Ritual or ceremonial magic refers to the so-called classical magic. Its main focus is the ritual.
A ritual in turn embodies a compilation of solemn actions (ceremonies) in mostly prescribed form (ritual and invocation texts) based on logic (course of action) and psychology (effects) in order to invoke, appease, banish or even “force” a god or being (cf. Faust’s compulsion to hell). In this case one also speaks of the so-called EVOCATION or EVOCATION MAGIC.
An INVOCATION or INVOCATION MAGIC is usually when the imitation of a God or beings (the own acceptance of God or animal forms) is the basis of the ritual action, in order to obtain supernatural powers or corresponding knowledge. This form of the ritual action is also widespread in shamanism and in voodoo magic (lat.: involo = flying in).
Unfortunately, the two terms (Invocation and Evocation) offer again and again cause for confusion, since they are occupied by authors of magic writings with the most different meanings. Reason for this might be probably the fact that these two terms are religion-phenomenological origin, and their meaning (lat. word stem) with the intention of the magically acting are mostly incompatible (lat.: invoco = to call to help, ask for help).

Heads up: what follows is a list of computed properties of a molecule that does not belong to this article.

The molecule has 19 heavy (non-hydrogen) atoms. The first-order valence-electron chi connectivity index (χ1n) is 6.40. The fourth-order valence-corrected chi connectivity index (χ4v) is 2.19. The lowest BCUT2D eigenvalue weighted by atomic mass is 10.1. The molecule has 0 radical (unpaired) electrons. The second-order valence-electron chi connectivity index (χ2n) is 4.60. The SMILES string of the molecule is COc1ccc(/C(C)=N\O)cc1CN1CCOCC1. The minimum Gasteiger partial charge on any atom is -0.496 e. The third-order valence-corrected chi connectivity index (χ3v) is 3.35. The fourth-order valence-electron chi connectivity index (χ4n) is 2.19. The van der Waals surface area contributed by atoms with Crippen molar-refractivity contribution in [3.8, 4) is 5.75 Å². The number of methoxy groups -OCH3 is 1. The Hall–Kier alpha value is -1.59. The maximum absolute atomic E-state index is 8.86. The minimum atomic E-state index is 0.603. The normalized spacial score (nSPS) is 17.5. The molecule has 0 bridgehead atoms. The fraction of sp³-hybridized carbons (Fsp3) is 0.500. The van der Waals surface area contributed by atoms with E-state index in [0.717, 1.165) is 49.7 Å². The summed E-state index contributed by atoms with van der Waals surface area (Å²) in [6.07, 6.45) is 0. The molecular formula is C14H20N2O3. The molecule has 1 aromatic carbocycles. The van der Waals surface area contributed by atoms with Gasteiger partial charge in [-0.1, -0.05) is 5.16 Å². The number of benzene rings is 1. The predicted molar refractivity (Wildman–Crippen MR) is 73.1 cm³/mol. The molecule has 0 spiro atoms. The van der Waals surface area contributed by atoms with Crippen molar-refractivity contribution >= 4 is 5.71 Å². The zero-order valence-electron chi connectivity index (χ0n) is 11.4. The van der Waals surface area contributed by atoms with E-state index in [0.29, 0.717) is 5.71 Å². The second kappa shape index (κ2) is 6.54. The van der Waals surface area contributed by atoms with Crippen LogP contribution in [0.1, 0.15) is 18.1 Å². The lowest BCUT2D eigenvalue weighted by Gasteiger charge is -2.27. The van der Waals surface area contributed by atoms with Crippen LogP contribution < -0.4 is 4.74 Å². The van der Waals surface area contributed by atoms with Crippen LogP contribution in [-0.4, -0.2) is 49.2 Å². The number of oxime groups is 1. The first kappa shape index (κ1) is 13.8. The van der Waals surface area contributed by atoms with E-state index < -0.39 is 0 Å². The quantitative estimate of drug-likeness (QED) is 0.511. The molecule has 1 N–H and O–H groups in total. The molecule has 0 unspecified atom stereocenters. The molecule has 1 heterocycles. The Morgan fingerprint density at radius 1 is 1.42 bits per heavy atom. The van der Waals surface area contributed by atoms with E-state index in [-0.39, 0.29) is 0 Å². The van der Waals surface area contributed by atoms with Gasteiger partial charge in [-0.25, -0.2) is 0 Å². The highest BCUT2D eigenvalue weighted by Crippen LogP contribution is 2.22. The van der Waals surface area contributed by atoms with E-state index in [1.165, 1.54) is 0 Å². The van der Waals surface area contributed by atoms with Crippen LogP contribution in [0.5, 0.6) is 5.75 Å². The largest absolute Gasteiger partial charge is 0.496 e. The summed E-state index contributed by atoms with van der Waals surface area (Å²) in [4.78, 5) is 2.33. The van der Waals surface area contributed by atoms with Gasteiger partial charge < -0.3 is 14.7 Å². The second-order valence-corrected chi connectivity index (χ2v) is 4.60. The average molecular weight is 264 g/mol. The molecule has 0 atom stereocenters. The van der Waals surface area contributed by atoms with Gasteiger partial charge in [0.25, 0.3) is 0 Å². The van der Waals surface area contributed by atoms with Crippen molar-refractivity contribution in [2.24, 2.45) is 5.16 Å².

The Contents Of A Ritual Are:
The ritual itself is subject to a gradual build-up, which usually culminates in a climax and is then – in reverse order – reduced to a kind of “zero point”.
In ritual and/or ceremonial magic, clothing (magic robe) as well as behaviour (adherence to the order of the texts, sequence of finger and hand gestures) are subject to certain rules. The effectiveness of ritual magic is based on the interplay of “belief” (the independent production in, as well as the pulling down from ether), “cognition” (psychologically effective emotional patterns = production of so-called “psychogonal structures”) and the associated so-called vital stasis. It is therefore irrelevant whether the meaning (ratio) of a ritual is understood or not, which is usually a senseless undertaking anyway (cf. among other things: non-transcribable invocation texts of medieval Grimoires – not all, but most, as well as various complex Freemason rituals).